Since 2003, he has also been lecturing and conducting workshops on visualization and information design at universities in Turkey, Austria, Canada and the U.S. Yavuz’s work has been exhibited internationally including Ars Electronica Festival, Siggraph, Istanbul Biennial and ISEA among others.
Mayke de Jong is Professor of Medieval History at Utrecht University, and a specialist of the political and religious history of the early middle ages. She has published widely on monastic life, biblical commentary, penance, historiography and political discourse in the Carolingian period. She is involved in numerous projects, including, ‘Marginal Scholarship. The practice of Learning in Early Middle Ages’ and ‘Charlemagne’s Backyard? Rural society in the Netherlands in the Carolingian Age. An archaeological perspective’.
Óscar Perea-Rodríguez is expert on the primary sources for the study of Medieval and Renaissance Iberian literatures and cultures, especially songbook poetry written in Spanish. He also is involved with Spanish vernacular Humanism, the Islamic, Hebrew, and Christian background of Medieval Iberia, as well as women and Jewish and converso writers in the 15th-16th c. Engaged in Digital Humanities since 1999, he has recently begun to write a blog (http://opr71.blogspot.co.uk/) in order to spread both his research and teaching to the general public. However, occasionally he can also post about his two other major passions: basketball and American rock and roll of the 80’s.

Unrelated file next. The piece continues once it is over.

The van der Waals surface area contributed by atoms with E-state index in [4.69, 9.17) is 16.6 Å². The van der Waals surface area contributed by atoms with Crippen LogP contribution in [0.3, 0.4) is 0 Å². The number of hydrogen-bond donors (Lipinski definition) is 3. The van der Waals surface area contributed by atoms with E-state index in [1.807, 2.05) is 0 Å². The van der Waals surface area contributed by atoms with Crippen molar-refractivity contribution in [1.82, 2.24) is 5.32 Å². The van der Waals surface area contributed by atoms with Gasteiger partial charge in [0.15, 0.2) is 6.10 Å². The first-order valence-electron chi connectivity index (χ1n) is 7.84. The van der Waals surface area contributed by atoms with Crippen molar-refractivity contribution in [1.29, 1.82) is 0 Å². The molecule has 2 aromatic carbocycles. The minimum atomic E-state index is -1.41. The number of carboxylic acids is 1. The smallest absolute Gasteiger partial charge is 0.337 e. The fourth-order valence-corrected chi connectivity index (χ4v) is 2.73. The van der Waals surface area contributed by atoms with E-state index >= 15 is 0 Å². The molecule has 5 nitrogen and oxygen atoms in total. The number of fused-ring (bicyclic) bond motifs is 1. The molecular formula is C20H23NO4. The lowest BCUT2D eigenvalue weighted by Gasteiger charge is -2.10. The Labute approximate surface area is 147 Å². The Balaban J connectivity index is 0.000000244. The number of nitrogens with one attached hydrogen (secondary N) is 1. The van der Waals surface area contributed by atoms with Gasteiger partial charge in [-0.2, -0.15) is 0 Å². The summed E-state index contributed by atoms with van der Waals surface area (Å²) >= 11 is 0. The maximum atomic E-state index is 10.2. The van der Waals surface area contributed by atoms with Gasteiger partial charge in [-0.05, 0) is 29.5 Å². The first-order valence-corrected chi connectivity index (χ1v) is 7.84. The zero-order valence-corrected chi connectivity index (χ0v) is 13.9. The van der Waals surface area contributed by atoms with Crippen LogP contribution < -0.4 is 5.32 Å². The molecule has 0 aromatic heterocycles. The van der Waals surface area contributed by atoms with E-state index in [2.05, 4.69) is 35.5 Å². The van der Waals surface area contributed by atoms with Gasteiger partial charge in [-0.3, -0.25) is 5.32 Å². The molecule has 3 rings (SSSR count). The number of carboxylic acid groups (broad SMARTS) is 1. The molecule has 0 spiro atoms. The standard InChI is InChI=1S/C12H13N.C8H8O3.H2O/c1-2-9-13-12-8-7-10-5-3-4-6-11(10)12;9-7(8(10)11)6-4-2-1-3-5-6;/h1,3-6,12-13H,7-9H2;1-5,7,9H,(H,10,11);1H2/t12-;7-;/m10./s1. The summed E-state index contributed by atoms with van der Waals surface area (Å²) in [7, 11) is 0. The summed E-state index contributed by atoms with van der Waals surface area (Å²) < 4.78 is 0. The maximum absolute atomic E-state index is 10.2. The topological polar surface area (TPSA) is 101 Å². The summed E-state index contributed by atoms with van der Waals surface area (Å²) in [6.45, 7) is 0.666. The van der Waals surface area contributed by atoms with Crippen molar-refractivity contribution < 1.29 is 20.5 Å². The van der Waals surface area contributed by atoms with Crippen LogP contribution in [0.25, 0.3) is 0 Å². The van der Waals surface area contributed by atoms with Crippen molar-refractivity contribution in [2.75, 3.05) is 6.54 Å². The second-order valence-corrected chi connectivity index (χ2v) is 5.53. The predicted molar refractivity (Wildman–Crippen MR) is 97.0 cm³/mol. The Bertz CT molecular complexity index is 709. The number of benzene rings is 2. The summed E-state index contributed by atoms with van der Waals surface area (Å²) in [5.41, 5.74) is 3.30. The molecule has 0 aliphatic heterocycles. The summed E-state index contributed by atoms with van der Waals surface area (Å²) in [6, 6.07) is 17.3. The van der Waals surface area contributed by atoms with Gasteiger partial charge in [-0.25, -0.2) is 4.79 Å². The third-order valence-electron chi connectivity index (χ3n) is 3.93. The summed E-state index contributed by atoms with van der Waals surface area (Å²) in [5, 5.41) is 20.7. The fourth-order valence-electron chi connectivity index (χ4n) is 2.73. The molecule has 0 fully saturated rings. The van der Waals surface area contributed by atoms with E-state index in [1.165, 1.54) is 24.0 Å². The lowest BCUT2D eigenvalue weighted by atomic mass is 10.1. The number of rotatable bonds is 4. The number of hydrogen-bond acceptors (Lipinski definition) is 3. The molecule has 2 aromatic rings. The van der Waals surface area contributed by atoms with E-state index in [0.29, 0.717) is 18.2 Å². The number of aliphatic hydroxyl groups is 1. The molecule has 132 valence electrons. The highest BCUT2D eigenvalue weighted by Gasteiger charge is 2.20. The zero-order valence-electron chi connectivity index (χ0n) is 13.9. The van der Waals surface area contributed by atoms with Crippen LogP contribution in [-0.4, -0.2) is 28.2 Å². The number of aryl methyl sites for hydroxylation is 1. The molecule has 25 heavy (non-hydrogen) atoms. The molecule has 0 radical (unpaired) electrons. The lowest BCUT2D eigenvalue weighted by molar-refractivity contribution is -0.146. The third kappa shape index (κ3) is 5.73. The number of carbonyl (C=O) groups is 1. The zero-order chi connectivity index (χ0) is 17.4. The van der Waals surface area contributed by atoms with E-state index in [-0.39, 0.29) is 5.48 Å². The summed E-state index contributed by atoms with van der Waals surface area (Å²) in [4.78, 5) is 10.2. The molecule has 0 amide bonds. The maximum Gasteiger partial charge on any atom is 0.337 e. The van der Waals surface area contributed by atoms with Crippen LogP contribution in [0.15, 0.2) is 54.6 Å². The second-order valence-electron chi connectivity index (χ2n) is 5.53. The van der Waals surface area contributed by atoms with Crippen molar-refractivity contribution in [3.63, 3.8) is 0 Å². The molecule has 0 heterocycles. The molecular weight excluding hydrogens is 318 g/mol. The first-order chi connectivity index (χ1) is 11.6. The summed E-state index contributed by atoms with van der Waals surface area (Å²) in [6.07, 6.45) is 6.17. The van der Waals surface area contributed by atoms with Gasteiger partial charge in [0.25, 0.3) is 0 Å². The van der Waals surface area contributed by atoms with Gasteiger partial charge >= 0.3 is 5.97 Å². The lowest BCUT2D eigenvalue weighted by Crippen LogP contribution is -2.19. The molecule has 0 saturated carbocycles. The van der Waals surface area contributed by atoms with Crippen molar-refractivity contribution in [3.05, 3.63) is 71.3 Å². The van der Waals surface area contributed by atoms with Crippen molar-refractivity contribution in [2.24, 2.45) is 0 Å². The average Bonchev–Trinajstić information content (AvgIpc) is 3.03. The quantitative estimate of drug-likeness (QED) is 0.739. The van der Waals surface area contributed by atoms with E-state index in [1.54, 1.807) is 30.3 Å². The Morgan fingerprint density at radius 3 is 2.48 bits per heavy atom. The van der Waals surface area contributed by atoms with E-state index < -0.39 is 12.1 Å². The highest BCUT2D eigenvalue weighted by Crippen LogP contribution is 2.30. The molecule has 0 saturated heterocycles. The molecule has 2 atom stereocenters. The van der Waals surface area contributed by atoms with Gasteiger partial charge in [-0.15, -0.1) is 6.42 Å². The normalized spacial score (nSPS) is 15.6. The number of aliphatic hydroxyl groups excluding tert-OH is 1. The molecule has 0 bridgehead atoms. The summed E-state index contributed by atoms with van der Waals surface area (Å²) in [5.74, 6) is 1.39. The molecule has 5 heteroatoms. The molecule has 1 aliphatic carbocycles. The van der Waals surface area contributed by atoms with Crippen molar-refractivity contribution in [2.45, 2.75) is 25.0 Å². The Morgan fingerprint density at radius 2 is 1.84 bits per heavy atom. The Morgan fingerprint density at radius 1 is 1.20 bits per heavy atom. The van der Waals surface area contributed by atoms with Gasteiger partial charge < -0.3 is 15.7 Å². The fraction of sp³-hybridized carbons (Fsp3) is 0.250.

Paul Brazinski is a Church Historian at The Catholic University of America, where he specializes on late antique theology and archaeology. He has published on pilgrimage, relics, and the reception of the Bible. He has excavated at the Athenian Agora, Thebes (GR), Cinigiano (IT), Bedfordshire (UK), and volunteered at the Ancient Corinth Museum.
Originally from Mercia, Ricky grew up in Norfolk before travelling to his ancestral homeland of Lancaster to begin his studies of the medieval period. Undergraduate and Master’s degrees were interspersed with an epic voyage to the Antipodes. Since 2009 Ricky has resided in Leeds where he undertook a PhD, co-founded the journal Networks and Neighbours, of which he is one of the editors, taught in the School of History at the University of Leeds and edited the website of the Institute for Medieval Studies. In amongst all this, Ricky somehow found time to publish research articles, reviews and interviews and give academic papers to audiences in the UK, the Netherlands, Italy and Austria. He is currently preparing articles and monographs based on his PhD thesis, as well as undertaking further research on issues of identity, community and otherness in the Early Middle Ages.
Zachary Guiliano is a Ph.D. candidate in history at St. John’s College (Cambridge) and a Gates Cambridge Scholar. His academic interests include patristic exegesis and its reception, as well as the role of scriptural interpretation in the spiritual life. He is the editor of Covenant, author of various articles, short essays, and reviews, and co-editor of two volumes in the new Studies in Episcopal and Anglican Theology series edited by C.K. Robertson.